Well, this is beginning more than a month later than I thought it would but here goes…
I was surprised by how difficult I found it to come up with this team – this is in no way meant as a slight on South African literature but is rather admission of my ignorance. Having begun with Nadine Gordimer and J.M. Coetzee, I blithely assumed that South Africa’s newsworthiness and relative familiarity with the English speaking world would have translated into attention paid to its literature in the literary publications and bookshops where I would normally expect to recruit many of my players. i.e. I arrogantly thought that a ‘well-read’ westerner who reads review pages slightly obsessively in both English and Spanish would have come across plenty enough South African writers to play a silly game like this one. But I was wrong. I didn’t even know that Wilbur Smith was South African. So, my first team of this world cup is grounded in more ignorance than is ideal – but looking at it another way, offers great potential for exploration.
Nadine Gordimer; a brilliant mind with a world class reputation, she seems the perfect person to lead, marshall and provide her team with just the right measures of perspective and worldly wisdom.
Wilbur Smith; it’s difficult to imagine Wilbur Smith as anything other than the classic number nine.
Niq Mhlongo; an exciting young talent, he provides speed, honesty and a creative flourish to complement Smith’s rather blunt style.
J.M. Coetzee; there are many who consider him to be one of the greatest creative talents playing today. And just as many who find him utterly infuriating. Perhaps it depends on what day you catch him but one wouldn’t find many managers who’d leave him out of their team.
Mongane Wally Serote; a wise head with plenty grit and steel, he would hopefully provide stability to counter the moments when Coetzee disappears up a blind alley.
Zakes Mda, what’s known today as a ‘modern defender’, an excellent passer and possessed of a marvelous ability to read the game.
Njabulo Ndebele; an utterly dependable character with an impeccable pedigree – exactly what one might want in a goalkeeper.
Miriam Tlali (who gets quite a panning on wikipedia, but whose import certainly merits inclusion), Sipho Sepamla, Athol Fugard, Lisa Fugard (the first ever father/daughter team to play in the world cup.)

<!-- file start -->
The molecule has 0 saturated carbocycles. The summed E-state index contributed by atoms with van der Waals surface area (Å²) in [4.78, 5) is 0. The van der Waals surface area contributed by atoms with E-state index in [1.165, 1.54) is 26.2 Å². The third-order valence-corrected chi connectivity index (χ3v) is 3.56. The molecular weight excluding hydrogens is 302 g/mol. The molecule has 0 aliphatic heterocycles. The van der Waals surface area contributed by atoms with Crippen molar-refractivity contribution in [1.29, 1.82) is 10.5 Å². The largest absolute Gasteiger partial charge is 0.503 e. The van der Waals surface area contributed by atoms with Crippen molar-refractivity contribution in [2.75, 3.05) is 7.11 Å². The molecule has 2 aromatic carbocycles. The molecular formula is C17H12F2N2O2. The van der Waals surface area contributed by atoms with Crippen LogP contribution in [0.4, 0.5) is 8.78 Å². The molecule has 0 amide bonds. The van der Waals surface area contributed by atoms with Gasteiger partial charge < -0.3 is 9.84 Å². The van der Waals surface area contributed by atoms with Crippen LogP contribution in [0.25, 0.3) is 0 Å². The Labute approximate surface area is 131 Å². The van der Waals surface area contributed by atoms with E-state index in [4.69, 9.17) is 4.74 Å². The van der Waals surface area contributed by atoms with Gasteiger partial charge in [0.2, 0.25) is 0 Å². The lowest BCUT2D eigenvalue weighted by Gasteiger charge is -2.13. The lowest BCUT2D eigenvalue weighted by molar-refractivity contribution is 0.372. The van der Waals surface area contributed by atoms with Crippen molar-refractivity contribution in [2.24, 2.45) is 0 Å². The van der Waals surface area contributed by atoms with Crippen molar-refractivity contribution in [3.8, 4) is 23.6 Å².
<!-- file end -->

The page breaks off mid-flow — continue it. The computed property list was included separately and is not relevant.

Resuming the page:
Octavio Paz; one of the great men of Mexican letters, he seems exactly the right man to manage this team.
Juan Rulfo; deceptively direct and clinical, with an unrivalled ability to ghost past defenders. The only question mark is his lack of match practice.
Carlos Fuentes; a player who in theory has it all. Will run all day and, if given enough possession, is very able to run a game from the midfield.
Sergio Pitol; a marvelously creative player who one would hope would form a productive partnership with Fuentes. has achieved a huge amount in his career and yet is open to accusations of being lightwight.
Elena Poniatowska, an honest, extremely hardworking player, the very heartbeat of the team.
Ignacio Padilla; recalls some of the great footballing backs of the fifties and sixties.
Sor Juana De la Cruz, prone to lapses of concentration but can be a hugely important player on her day.
It seems to me that this would be a game of organization and teamwork against individual brilliance and effort. Looking at the line-up, one would have to say that Gordimer would pull off an incredible feat if she could get her players playing as a cohesive unit. Mexico, in contrast, would seem only to need a guiding hand and the occasional tweak – and the bench is packed with precocious talent and experience if necessary. Nevertheless, South Africa are at home, understand the pitch and the atmosphere better than anyone, one can be sure that each player will give it their all and in Coetzee they have a potential talisman. It’s also possible that Mexico might wilt under the pressure, Rulfo might certainly disappear, but I still see them having too much:
South Africa 1:2 Mexico